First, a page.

When we think of farmed animals, fish are often not who comes to mind. However, billions (and more) of fish are exploited every year between overfishing and aquaculture operations. While fish are not currently among the resident populations at farmed animal sanctuaries, they certainly deserve our consideration. This resource provides information on the plight of farmed fish, the welfare issues, and discusses fish sentience.
The Fish Farming Industry
In this form of aquaculture, fish are raised in enclosures to be sold later as food. These water farms may be mesh cages that are submerged in the ocean or in other natural bodies of water or they may be enclosures made from concrete on land. In either situation, fish are often overcrowded, causing a host of welfare issues.
The most commonly farmed fish species are salmon, tuna, cod, trout, and halibut. While the majority of intensively farmed fish are salmon and trout, other commonly farmed species include catfish, sea bass, carp, and tilapia. Aquaculture is often touted as the solution to the over-fishing of the ocean’s fish. However, many species that are intensively farmed are fed diets of wild caught fish! It can take as much as five pounds of smaller fish to produce one pound of a fish like salmon or sea bass. Obviously, over-fishing of these smaller species can have a profoundly negative effect on ecosystems.
Some fish are being genetically altered in an attempt to reduce the incidence of disease and encourage more rapid growth. One study revealed that salmon who are bred and raised in fish factory farms grew at an accelerated rate, causing more than half to go deaf. Other studies have found that salmon raised in intensive farming operations suffer from severe depression, floating lifelessly in their cages.
As you might imagine, overcrowding leads to a lot of poop and uneaten food, which results in water that is high in ammonia and low in oxygen. While the diets of their wild counterparts are varied, intensively farmed fish receive formulated diets that are simply not as ideal. As in all cases of slaughter, some methods cause terrible suffering. Farmed fish may be slaughtered by suffocation, cutting gills without stunning, gassing, freezing, and if they are “lucky” may be stunned first using electricity or blunt strikes to the head.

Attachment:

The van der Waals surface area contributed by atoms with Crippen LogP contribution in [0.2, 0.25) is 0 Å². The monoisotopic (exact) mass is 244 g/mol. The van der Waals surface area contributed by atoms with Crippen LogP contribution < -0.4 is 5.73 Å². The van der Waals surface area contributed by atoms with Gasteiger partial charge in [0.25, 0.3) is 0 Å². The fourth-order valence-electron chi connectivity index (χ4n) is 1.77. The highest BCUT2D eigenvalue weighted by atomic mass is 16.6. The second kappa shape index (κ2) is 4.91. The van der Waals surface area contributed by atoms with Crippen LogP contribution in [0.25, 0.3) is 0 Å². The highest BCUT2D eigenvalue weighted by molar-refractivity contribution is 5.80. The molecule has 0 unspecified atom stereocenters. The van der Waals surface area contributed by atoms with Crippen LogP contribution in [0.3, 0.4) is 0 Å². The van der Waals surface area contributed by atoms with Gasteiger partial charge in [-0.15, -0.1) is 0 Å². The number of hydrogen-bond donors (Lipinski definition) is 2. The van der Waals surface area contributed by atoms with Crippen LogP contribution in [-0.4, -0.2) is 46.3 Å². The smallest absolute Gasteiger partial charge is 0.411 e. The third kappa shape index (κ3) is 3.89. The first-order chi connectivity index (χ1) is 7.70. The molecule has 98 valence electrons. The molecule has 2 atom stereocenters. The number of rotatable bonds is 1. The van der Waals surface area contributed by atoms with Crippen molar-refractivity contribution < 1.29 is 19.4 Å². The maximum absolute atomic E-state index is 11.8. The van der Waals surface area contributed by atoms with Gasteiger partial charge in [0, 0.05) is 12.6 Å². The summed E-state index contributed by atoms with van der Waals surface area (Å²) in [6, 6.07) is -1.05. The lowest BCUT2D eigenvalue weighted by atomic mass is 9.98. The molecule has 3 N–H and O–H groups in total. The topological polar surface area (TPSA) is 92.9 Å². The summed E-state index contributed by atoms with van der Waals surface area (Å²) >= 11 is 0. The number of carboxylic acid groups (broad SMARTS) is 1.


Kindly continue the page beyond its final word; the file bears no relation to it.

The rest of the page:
While more and more people are recognizing that mammals are sentient beings, the same consideration has not been given to fish. Many people still think of fish as cold, unfeeling automatons, even in the face of evidence to the contrary. Many studies have now shown evidence that fish are capable of feeling discomfort and pain, in spite of the fact that their bodies are different from mammals. We now know that fish exhibit a wide variety of sophisticated behaviors. Fish can develop complex traditions, cooperation with one another and recognition of one another, and many are capable of tool use! They also have excellent long-term memories and have exhibited signs of Machiavellian intelligence (deception). In spite of our differences in brain structure, new evidence suggests that we have more in common than previously thought. Fish have both a high degree of behavioral plasticity and have compared favorably to other terrestrial vertebrates, including human animals across a range of intelligence tests.
The Future Of Fish Sanctuaries
While there are a few “pet” fish resources out there, we are not aware of any sanctuaries taking in farmed fish at this time. If that changes, we will develop resources to share with the sanctuary community. For now, you may be able to find information on best practices for above and below ground ponds, transport options, and care practices from The Ohio Fish Rescue.
For more information on the plight of fish, check out FishFeel.